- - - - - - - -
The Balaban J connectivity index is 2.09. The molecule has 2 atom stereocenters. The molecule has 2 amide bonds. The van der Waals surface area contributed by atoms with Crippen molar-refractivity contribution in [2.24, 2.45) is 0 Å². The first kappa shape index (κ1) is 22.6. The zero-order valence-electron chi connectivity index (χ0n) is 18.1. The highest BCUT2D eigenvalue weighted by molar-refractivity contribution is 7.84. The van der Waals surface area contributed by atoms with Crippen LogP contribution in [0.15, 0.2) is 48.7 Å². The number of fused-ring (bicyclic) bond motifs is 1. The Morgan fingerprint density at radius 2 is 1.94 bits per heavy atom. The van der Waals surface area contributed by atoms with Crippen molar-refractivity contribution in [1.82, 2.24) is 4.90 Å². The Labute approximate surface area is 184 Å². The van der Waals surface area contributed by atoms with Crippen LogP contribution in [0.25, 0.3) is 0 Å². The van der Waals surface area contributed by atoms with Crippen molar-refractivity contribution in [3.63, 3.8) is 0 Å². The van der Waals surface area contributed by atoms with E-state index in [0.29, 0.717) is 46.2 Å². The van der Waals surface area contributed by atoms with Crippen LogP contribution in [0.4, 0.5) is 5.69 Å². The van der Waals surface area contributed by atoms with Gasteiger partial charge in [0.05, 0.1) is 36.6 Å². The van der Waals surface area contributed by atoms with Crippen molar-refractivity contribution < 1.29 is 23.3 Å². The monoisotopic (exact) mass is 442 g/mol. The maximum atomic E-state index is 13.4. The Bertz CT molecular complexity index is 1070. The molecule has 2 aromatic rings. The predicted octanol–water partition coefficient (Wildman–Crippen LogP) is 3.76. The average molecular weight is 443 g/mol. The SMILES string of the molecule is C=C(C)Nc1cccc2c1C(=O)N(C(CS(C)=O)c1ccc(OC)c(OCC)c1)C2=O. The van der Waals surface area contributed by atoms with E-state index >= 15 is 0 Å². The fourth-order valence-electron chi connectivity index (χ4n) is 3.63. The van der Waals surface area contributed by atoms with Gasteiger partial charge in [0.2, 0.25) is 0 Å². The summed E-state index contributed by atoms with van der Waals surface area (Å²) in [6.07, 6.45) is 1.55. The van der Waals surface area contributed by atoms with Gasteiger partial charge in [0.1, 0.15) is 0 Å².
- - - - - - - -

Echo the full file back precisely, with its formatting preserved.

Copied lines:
The Balaban J connectivity index is 2.09. The molecule has 2 atom stereocenters. The molecule has 2 amide bonds. The van der Waals surface area contributed by atoms with Crippen molar-refractivity contribution in [2.24, 2.45) is 0 Å². The first kappa shape index (κ1) is 22.6. The zero-order valence-electron chi connectivity index (χ0n) is 18.1. The highest BCUT2D eigenvalue weighted by molar-refractivity contribution is 7.84. The van der Waals surface area contributed by atoms with Crippen LogP contribution in [0.15, 0.2) is 48.7 Å². The number of fused-ring (bicyclic) bond motifs is 1. The Morgan fingerprint density at radius 2 is 1.94 bits per heavy atom. The van der Waals surface area contributed by atoms with Crippen molar-refractivity contribution in [1.82, 2.24) is 4.90 Å². The Labute approximate surface area is 184 Å². The van der Waals surface area contributed by atoms with Crippen LogP contribution in [0.25, 0.3) is 0 Å². The van der Waals surface area contributed by atoms with Crippen molar-refractivity contribution in [3.63, 3.8) is 0 Å². The van der Waals surface area contributed by atoms with E-state index in [0.29, 0.717) is 46.2 Å². The van der Waals surface area contributed by atoms with Crippen LogP contribution in [0.4, 0.5) is 5.69 Å². The van der Waals surface area contributed by atoms with Gasteiger partial charge in [0.05, 0.1) is 36.6 Å². The van der Waals surface area contributed by atoms with Crippen molar-refractivity contribution < 1.29 is 23.3 Å². The monoisotopic (exact) mass is 442 g/mol. The maximum atomic E-state index is 13.4. The Bertz CT molecular complexity index is 1070. The molecule has 2 aromatic rings. The predicted octanol–water partition coefficient (Wildman–Crippen LogP) is 3.76. The average molecular weight is 443 g/mol. The SMILES string of the molecule is C=C(C)Nc1cccc2c1C(=O)N(C(CS(C)=O)c1ccc(OC)c(OCC)c1)C2=O. The van der Waals surface area contributed by atoms with E-state index >= 15 is 0 Å². The fourth-order valence-electron chi connectivity index (χ4n) is 3.63. The van der Waals surface area contributed by atoms with Gasteiger partial charge in [0.2, 0.25) is 0 Å². The summed E-state index contributed by atoms with van der Waals surface area (Å²) in [6.07, 6.45) is 1.55. The van der Waals surface area contributed by atoms with Gasteiger partial charge in [0.1, 0.15) is 0 Å².